The World Bank on Monday scaled back slightly its 2013 growth forecasts for emerging East Asia and warned about possible over-heating in the region’s larger economies, but the global lender said the Bank of Japan’s sweeping monetary expansion should provide a fillip to developing countries.
Japan’s efforts to stimulate its economy through monetary easing is likely to be “mostly good” for developing Asian economies such as Thailand and the Philippines, which produce components for Japanese exporters, the World Bank said.
The Bank of Japan on April 4 stunned markets by unveiling a monetary expansion campaign with plans to inject about $1.4 trillion into the economy over two years to break a deflationary cycle and end two decades of stagnation.
The unprecedented easing has provided fresh momentum to yen bears, with the dollar tapping a four-year high of 99.95 yen on Thursday.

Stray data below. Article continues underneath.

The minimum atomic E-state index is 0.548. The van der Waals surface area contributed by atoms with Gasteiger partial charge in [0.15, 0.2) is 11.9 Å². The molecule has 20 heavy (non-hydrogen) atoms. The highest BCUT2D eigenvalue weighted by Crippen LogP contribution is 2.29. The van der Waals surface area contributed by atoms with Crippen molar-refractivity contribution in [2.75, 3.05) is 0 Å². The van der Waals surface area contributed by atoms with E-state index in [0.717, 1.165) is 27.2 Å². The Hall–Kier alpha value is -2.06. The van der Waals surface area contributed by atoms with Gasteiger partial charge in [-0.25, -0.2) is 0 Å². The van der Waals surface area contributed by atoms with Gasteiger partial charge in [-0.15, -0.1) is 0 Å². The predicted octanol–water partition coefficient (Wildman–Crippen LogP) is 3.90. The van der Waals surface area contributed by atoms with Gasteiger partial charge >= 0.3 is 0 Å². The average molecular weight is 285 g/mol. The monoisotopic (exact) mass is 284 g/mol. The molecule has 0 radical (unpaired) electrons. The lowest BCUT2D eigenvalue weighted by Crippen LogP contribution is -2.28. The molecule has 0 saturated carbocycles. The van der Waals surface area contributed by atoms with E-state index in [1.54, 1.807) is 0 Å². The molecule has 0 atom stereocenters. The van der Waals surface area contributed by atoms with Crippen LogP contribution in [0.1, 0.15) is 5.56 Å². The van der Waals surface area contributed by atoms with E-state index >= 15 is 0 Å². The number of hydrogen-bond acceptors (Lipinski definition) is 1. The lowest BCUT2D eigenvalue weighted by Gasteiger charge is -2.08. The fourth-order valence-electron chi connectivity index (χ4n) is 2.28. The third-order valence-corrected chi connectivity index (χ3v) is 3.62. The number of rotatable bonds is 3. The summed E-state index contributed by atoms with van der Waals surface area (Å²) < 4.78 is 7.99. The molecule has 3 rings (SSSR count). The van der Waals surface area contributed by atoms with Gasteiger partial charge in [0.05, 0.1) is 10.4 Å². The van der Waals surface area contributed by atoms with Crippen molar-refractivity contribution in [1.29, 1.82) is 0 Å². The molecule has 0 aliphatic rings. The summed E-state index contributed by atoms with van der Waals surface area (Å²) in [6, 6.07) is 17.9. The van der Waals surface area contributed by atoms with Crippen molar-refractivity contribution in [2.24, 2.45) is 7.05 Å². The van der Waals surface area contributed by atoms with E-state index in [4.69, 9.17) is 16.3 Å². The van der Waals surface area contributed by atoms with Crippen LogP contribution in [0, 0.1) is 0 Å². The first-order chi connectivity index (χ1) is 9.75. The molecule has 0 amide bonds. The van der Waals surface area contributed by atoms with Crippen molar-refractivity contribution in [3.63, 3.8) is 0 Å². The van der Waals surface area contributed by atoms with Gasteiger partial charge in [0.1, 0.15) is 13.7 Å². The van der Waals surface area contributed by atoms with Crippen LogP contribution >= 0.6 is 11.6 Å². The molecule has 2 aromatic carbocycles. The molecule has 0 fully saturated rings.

The World Bank, in its latest East Asia and Pacific Update, cut its gross domestic product (GDP) growth projection for China by 0.1% point to 8.3% for 2013, citing Beijing’s ongoing efforts to restructure its economy.
The international lender also lowered its forecast for Indonesia to 6.2% from 6.3% due to an expected moderation in investment growth, but raised its growth outlook for Thailand and Malaysia.
Overall, the World Bank expects developing East Asia to grow by 7.8% this year, below its December estimate of 7.9% but faster than last year’s 7.5%.